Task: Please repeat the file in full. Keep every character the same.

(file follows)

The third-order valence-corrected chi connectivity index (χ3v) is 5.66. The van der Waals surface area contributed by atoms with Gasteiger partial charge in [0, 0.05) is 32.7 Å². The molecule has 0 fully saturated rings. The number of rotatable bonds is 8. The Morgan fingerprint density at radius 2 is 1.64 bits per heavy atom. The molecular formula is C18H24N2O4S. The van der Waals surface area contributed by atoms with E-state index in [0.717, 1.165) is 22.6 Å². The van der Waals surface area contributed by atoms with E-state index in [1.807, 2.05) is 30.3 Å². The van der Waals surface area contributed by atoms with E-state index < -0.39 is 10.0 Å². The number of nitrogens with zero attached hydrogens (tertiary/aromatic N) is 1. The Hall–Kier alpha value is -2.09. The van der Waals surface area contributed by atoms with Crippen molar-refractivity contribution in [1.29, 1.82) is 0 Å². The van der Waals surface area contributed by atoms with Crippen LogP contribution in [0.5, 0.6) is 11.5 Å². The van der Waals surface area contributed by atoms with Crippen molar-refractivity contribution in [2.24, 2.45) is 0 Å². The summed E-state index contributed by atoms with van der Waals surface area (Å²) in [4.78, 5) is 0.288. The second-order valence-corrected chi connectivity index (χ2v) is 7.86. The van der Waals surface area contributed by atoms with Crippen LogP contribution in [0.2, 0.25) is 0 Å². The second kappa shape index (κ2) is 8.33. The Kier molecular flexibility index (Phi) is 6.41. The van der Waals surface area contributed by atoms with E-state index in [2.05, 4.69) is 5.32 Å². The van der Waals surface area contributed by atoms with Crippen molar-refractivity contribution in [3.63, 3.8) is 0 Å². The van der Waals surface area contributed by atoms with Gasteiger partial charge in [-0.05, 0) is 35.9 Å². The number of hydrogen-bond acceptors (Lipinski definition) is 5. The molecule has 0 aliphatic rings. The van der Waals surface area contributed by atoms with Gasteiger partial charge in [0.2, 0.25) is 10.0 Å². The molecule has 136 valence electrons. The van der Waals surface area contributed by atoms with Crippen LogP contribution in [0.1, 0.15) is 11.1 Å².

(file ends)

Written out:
The third-order valence-corrected chi connectivity index (χ3v) is 5.66. The van der Waals surface area contributed by atoms with Gasteiger partial charge in [0, 0.05) is 32.7 Å². The molecule has 0 fully saturated rings. The number of rotatable bonds is 8. The Morgan fingerprint density at radius 2 is 1.64 bits per heavy atom. The molecular formula is C18H24N2O4S. The van der Waals surface area contributed by atoms with E-state index in [0.717, 1.165) is 22.6 Å². The van der Waals surface area contributed by atoms with E-state index in [1.807, 2.05) is 30.3 Å². The van der Waals surface area contributed by atoms with E-state index < -0.39 is 10.0 Å². The number of nitrogens with zero attached hydrogens (tertiary/aromatic N) is 1. The Hall–Kier alpha value is -2.09. The van der Waals surface area contributed by atoms with Crippen molar-refractivity contribution in [1.29, 1.82) is 0 Å². The van der Waals surface area contributed by atoms with Crippen LogP contribution in [0.5, 0.6) is 11.5 Å². The van der Waals surface area contributed by atoms with Crippen molar-refractivity contribution in [2.24, 2.45) is 0 Å². The summed E-state index contributed by atoms with van der Waals surface area (Å²) in [4.78, 5) is 0.288. The second-order valence-corrected chi connectivity index (χ2v) is 7.86. The van der Waals surface area contributed by atoms with Crippen LogP contribution in [0.2, 0.25) is 0 Å². The second kappa shape index (κ2) is 8.33. The Kier molecular flexibility index (Phi) is 6.41. The van der Waals surface area contributed by atoms with E-state index in [2.05, 4.69) is 5.32 Å². The van der Waals surface area contributed by atoms with Crippen molar-refractivity contribution in [3.63, 3.8) is 0 Å². The van der Waals surface area contributed by atoms with Gasteiger partial charge in [-0.05, 0) is 35.9 Å². The number of hydrogen-bond acceptors (Lipinski definition) is 5. The molecule has 0 aliphatic rings. The van der Waals surface area contributed by atoms with Gasteiger partial charge in [0.2, 0.25) is 10.0 Å². The molecule has 136 valence electrons. The van der Waals surface area contributed by atoms with Crippen LogP contribution in [0.1, 0.15) is 11.1 Å².